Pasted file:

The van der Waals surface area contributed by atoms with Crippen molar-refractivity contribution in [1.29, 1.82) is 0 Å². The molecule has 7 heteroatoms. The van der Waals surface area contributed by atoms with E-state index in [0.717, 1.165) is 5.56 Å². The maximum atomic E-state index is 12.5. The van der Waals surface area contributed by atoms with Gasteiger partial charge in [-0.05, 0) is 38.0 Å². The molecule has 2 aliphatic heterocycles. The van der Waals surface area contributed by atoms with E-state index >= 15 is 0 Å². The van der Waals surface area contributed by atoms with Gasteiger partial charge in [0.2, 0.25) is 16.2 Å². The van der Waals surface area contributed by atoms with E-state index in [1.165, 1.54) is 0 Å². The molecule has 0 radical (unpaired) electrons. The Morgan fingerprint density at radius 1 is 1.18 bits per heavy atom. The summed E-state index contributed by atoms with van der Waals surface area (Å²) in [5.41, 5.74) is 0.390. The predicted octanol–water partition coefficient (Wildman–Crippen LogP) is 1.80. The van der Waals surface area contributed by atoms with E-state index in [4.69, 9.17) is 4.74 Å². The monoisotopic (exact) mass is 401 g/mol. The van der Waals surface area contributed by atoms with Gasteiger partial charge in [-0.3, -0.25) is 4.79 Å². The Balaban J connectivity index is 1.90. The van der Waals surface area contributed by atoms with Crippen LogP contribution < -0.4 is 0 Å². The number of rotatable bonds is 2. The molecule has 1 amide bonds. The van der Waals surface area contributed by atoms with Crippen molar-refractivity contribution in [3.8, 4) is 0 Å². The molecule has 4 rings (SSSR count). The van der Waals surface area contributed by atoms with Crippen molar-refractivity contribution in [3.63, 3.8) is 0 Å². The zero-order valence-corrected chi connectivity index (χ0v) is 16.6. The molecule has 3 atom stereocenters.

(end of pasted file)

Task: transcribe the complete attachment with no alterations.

The van der Waals surface area contributed by atoms with Crippen molar-refractivity contribution in [1.29, 1.82) is 0 Å². The molecule has 7 heteroatoms. The van der Waals surface area contributed by atoms with E-state index in [0.717, 1.165) is 5.56 Å². The maximum atomic E-state index is 12.5. The van der Waals surface area contributed by atoms with Gasteiger partial charge in [-0.05, 0) is 38.0 Å². The molecule has 2 aliphatic heterocycles. The van der Waals surface area contributed by atoms with E-state index >= 15 is 0 Å². The van der Waals surface area contributed by atoms with Gasteiger partial charge in [0.2, 0.25) is 16.2 Å². The van der Waals surface area contributed by atoms with E-state index in [1.165, 1.54) is 0 Å². The molecule has 0 radical (unpaired) electrons. The Morgan fingerprint density at radius 1 is 1.18 bits per heavy atom. The summed E-state index contributed by atoms with van der Waals surface area (Å²) in [5.41, 5.74) is 0.390. The predicted octanol–water partition coefficient (Wildman–Crippen LogP) is 1.80. The van der Waals surface area contributed by atoms with E-state index in [4.69, 9.17) is 4.74 Å². The monoisotopic (exact) mass is 401 g/mol. The van der Waals surface area contributed by atoms with Gasteiger partial charge in [-0.3, -0.25) is 4.79 Å². The Balaban J connectivity index is 1.90. The van der Waals surface area contributed by atoms with Crippen LogP contribution < -0.4 is 0 Å². The number of rotatable bonds is 2. The molecule has 1 amide bonds. The van der Waals surface area contributed by atoms with Crippen molar-refractivity contribution in [3.8, 4) is 0 Å². The molecule has 4 rings (SSSR count). The van der Waals surface area contributed by atoms with Crippen molar-refractivity contribution in [3.63, 3.8) is 0 Å². The zero-order valence-corrected chi connectivity index (χ0v) is 16.6. The molecule has 3 atom stereocenters.